Meanwhile, Canada joined Mexico, Colombia, and Chile, as well as several state and provincial governments, to cooperate in extending carbon pricing across the western hemisphere.
In their Paris Declaration on Carbon Pricing in the Americas, the governments pledged to work together “to implement carbon pricing as a central policy instrument for climate change action [and] deepen regional integration of carbon markets across the hemisphere.”
The governments committed to “apply a cost of carbon to guide public investment decisions and encourage private companies to do the same,” and to “increase alignment of carbon pricing systems.”
“As a necessary foundation for the coordination of carbon markets within the Americas and globally,” the governments also pledged “to strengthen systems for measurement, reporting, and verification of greenhouse gas emissions,” and to “explore the development of common standards to ensure the environmental integrity of international market mechanisms.”
And those were not the only headlines.
“More than 200 institutional investors with US$26 trillion in assets under management said they would step up pressure on the world’s biggest corporate greenhouse gas emitters to combat climate change,” Reuters reports, while European Commission Vice President Valdis Dombrovskis revealed the EU executive was “looking positively” at relaxing regulations to expedite “environmentally-friendly investments by banks”.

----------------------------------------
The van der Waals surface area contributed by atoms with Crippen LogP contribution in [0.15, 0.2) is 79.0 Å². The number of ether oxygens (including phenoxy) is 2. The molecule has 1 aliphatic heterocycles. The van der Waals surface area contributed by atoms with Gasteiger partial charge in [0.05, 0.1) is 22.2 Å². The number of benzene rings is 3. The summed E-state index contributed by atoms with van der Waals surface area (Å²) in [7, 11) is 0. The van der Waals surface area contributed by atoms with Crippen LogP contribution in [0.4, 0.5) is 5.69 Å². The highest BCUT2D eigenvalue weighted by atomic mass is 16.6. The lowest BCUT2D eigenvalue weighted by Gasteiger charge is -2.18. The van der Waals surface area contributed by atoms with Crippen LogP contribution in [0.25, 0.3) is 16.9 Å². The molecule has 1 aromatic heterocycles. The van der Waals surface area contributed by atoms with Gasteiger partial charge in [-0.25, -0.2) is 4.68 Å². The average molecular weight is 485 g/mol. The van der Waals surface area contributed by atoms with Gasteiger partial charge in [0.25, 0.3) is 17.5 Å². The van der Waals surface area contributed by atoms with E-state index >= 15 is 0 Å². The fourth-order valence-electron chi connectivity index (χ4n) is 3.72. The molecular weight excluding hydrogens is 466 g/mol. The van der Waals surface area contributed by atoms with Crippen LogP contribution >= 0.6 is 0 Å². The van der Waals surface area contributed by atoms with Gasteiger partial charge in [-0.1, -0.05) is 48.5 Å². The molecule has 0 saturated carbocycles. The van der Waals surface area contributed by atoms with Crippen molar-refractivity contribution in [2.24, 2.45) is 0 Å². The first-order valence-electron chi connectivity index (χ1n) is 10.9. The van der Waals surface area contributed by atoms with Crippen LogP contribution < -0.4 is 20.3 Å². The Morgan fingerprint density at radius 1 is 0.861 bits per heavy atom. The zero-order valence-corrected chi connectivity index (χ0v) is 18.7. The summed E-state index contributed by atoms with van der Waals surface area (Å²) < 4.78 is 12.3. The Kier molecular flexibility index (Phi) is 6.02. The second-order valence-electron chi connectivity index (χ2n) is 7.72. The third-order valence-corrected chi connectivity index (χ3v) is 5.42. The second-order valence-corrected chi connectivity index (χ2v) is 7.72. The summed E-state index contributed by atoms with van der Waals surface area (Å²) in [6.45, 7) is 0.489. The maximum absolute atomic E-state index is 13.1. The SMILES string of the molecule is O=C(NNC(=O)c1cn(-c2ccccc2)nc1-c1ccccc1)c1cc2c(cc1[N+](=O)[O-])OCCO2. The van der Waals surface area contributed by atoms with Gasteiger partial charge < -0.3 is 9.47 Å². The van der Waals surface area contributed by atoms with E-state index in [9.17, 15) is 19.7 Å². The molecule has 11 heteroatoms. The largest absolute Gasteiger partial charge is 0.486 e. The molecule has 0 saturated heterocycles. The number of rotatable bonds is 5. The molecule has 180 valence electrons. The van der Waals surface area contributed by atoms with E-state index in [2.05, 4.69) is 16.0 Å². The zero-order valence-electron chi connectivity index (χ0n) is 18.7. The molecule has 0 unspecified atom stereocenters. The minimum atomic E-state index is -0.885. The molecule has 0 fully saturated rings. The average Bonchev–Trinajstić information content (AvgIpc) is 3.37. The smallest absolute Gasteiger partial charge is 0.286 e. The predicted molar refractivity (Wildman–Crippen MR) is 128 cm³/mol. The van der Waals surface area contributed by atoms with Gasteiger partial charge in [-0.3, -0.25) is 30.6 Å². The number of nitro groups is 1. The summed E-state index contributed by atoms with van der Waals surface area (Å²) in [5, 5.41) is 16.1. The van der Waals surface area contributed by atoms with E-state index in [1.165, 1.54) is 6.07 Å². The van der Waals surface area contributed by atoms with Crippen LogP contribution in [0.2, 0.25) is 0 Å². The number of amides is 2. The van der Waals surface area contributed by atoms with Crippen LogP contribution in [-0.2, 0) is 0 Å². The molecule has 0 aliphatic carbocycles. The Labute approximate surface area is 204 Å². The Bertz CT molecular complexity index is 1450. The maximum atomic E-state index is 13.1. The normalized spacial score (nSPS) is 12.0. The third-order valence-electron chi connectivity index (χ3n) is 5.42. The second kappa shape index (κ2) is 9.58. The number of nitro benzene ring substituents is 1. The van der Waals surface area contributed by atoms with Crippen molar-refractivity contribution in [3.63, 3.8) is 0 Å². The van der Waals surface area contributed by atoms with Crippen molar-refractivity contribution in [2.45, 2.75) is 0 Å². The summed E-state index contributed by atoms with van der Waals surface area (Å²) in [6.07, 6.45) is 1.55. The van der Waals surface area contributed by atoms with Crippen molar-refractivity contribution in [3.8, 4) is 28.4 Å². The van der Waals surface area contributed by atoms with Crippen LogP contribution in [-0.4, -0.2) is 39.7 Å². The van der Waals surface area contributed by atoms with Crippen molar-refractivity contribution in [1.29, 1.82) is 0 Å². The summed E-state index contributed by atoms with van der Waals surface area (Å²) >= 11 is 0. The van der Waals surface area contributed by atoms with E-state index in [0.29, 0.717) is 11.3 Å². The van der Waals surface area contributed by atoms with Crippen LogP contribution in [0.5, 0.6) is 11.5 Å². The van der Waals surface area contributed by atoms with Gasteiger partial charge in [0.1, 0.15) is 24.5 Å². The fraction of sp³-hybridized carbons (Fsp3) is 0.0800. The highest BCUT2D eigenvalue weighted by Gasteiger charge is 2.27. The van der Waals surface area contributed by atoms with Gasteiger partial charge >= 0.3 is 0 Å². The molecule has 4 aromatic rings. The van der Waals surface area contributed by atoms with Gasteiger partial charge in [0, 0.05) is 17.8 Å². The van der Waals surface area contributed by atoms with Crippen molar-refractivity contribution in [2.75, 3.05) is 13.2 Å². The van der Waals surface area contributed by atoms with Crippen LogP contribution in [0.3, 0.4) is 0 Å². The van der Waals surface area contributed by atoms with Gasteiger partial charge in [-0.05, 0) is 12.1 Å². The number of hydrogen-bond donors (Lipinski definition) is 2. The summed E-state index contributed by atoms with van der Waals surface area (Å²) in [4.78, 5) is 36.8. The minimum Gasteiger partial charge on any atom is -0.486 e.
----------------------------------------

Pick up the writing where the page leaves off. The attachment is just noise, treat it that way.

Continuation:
And Paris Mayor Anne Hidalgo, chair of the C40 Cities initiative, joined former California governor Arnold Schwarzenegger to highlight the benefits that achieving the 2015 Paris climate goals would bring to the world’s municipalities.
Speaking on behalf of C40, “a network of megacities committed to addressing climate change,” the two drew attention to new research showing that if all member cities met the goal of “encouraging more people out of their cars, it would potentially prevent more than 45,000 premature deaths each year.”
In addition to climate benefits, switching from driving to an active commute could reduce city dwellers’ risk of heart disease and stroke by 23%, type 2 diabetes by 15%, and depression by 14%.
While the One Planet event helped attract plenty of international media attention to these and other climate-related advances, its host’s geo-political agenda also had its moment in the spotlight.
In what Reuters calls “a pointed piece of timing, Macron used the eve of the summit to award 18 grants to foreign climate scientists, most of whom are currently U.S.-based, to come and work in France”.
The awards made good on an earlier headline-grabbing promise from the media-savvy French president. “Days after Trump’s decision to leave Paris,” E&E News [subs req’d] recalls, “Macron committed €60 million to support U.S. climate scientists who are no longer receiving funding at home.”
“I jumped at the promise of a five-year contract,” one happy American recipient told the Washington Post. Alessandra Giannini has been studying the effects of global warming on Africa’s Sahel region as a professor at Columbia, but had tired of the increasing difficulty of securing funding from U.S. agencies.
“What stands out in the motivations” for many American claimants of French funding, observed Corinne Le Quéré, director of the UK’s Tyndall Center for Climate Change Research, who participated in the selection of winners, “is that it is currently very difficult to conduct innovative scientific research in the U.S. with the planned government cuts and general political climate, especially the politicization of climate research.”
For one day, at least, the newly-installed French president demonstrated a better grasp of capturing the media moment than the much older former reality TV star currently commanding the Oval Office.